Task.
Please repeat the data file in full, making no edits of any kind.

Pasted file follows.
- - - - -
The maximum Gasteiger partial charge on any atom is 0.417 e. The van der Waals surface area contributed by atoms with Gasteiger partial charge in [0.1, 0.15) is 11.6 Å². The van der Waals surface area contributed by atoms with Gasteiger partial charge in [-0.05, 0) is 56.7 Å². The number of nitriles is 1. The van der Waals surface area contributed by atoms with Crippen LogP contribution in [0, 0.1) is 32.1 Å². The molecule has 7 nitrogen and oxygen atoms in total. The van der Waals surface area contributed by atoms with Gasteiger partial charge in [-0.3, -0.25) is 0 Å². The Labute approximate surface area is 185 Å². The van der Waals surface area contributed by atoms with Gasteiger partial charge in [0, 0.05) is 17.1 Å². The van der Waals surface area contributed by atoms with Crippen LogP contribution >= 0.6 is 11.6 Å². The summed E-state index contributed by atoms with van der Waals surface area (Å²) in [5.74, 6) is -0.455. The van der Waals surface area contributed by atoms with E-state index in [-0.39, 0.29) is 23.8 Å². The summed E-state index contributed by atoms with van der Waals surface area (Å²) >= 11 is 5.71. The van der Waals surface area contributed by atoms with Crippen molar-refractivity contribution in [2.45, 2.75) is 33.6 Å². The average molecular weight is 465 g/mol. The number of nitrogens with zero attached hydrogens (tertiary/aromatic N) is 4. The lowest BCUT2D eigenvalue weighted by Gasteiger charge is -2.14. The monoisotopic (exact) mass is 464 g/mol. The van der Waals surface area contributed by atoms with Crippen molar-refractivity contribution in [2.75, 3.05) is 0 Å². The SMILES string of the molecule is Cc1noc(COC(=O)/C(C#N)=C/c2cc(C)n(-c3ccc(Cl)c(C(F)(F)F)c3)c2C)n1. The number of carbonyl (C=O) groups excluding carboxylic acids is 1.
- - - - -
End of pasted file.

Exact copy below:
The maximum Gasteiger partial charge on any atom is 0.417 e. The van der Waals surface area contributed by atoms with Gasteiger partial charge in [0.1, 0.15) is 11.6 Å². The van der Waals surface area contributed by atoms with Gasteiger partial charge in [-0.05, 0) is 56.7 Å². The number of nitriles is 1. The van der Waals surface area contributed by atoms with Crippen LogP contribution in [0, 0.1) is 32.1 Å². The molecule has 7 nitrogen and oxygen atoms in total. The van der Waals surface area contributed by atoms with Gasteiger partial charge in [-0.3, -0.25) is 0 Å². The Labute approximate surface area is 185 Å². The van der Waals surface area contributed by atoms with Gasteiger partial charge in [0, 0.05) is 17.1 Å². The van der Waals surface area contributed by atoms with Crippen LogP contribution >= 0.6 is 11.6 Å². The summed E-state index contributed by atoms with van der Waals surface area (Å²) in [5.74, 6) is -0.455. The van der Waals surface area contributed by atoms with E-state index in [-0.39, 0.29) is 23.8 Å². The summed E-state index contributed by atoms with van der Waals surface area (Å²) >= 11 is 5.71. The van der Waals surface area contributed by atoms with Crippen molar-refractivity contribution in [2.45, 2.75) is 33.6 Å². The average molecular weight is 465 g/mol. The number of nitrogens with zero attached hydrogens (tertiary/aromatic N) is 4. The lowest BCUT2D eigenvalue weighted by Gasteiger charge is -2.14. The monoisotopic (exact) mass is 464 g/mol. The van der Waals surface area contributed by atoms with Crippen molar-refractivity contribution in [2.75, 3.05) is 0 Å². The SMILES string of the molecule is Cc1noc(COC(=O)/C(C#N)=C/c2cc(C)n(-c3ccc(Cl)c(C(F)(F)F)c3)c2C)n1. The number of carbonyl (C=O) groups excluding carboxylic acids is 1.